My name is Berta and my mom was stricken with Dementia in her mid 50's. When we first noticed she was repeating herself and doing very odd things like misplacing things or forgetting what she was doing, we would keep a daily log of her actions and take pictures of where she would place things. When she was at her norm we would show her, until she realized she needed to be seen. It was hard at first because she didn't want to believe something was wrong but my dad and I had alot of love and will and determination to try and slow this process down. In the end we knew we did the best we could for mom. So don't be afraid just let her know you are on her side and lets prove everyone wrong again and just be safe. She'll appreciate that more.


Amusinsusan answered...

I don't know all of your mother's symptoms so all I can do is tell you my experiences and maybe you'll recognize something.

Nine years ago I went to a famous midwest clinic to see what was causing my memory problems. Most of the trouble I was having were short term memory (repeating things I had said, losing things, checking and rechecking paper work then setting it down and forgetting where I put it, etc.. I was 47 year old and my biggest fear was Alzheimers.

I went through 10 days of testing by some of the country's best doctors in one of our top facilities. My doctors concluded that I did not have Alzheimers. My memory problems were caused by depression.

I told the doctors that I didn't feel depressed, but they said that I didn't have to in order to have the symptoms of depression. I had a lifetime history of depression from my father dieing when I was very young, and growing up with a very dysfunctional family. I also have fibromyalgia and memory problems are a symptom of that as well.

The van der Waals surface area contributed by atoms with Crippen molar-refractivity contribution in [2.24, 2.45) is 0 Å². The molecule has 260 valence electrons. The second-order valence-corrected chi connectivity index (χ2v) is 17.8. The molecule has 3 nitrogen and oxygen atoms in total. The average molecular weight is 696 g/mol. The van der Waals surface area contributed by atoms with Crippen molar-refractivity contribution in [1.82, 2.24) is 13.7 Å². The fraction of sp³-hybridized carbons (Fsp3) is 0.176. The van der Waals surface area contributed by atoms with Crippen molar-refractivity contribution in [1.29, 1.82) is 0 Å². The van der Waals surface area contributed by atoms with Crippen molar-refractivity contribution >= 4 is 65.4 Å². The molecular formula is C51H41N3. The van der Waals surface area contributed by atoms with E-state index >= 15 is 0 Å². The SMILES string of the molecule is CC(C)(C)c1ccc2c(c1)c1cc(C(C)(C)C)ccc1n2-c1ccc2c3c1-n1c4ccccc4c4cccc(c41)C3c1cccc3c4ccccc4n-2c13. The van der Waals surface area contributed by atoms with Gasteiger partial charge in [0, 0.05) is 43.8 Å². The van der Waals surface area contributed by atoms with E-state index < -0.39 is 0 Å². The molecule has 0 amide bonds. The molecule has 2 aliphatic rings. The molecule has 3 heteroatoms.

I also saw my mother lose her memory when she was dieing of cancer. I was afraid that the cancer had spread to her brain, but her doctor said that depression, from having cancer, was causing her memory problems.

Has your mother been tested for depression?

Another thought is that my 19 year old sister-in-law stayed with us for a few weeks, quite a few years ago. She was doing all sorts of strange things: taking off in our car without asking and parking our car very crooked, in the bushes, when she got back home. She also started a few fires from extremely careless smoking, forgetting things, etc.

My husband had to go on a business trip for a couple of days. When he returned I told him that I knew something was terribly wrong with his sister, but I didn't know what it was.

He asked his sister to go somewhere with him, and I went in and searched her room. What I found in there shocked me. All along the side of her bed, between her bed and the wall, was stuffed with empty beer cans. There were glasses filled with straight liquor on her dresser. Two grocery bags were filled with empty beer cans and another bag was filled with bottles of liquor. A dresser drawer was also filled with liquor. Nineteen years old and my SIL was a later stage, yet very clever alcoholic.

Could your mom have a problem with drinking or prescription drugs? Believe me, we never dreamed that my sister-in-law could. She was so young and very sweet. I loved her like she was my own little sister.

Alcoholics can be very functional and very good about hiding their drinking. She was livid with us for discovering her secret and ended her relationship with us.

At the time she was a full time student in a famous university. She got married, had four children and a very respectable job in the medical field.

Today she has none of these things. Her husband divorced her and got full custody of their children and she lost her job because of her drinking. To be honest with you, I don't even know if she's alive. The last few times I talked to her (about 15 years ago) it was like stepping into the Twilight Zone; nothing but lies and manipulation.

If I'm way off on this thought then I apologize. I guess what I'm trying to tell you is that there could be many other conditions that would cause your mom's memory problems and strange behavior. I wish you luck, dear, on finding out what the problem is. Your mom is so lucky to have you.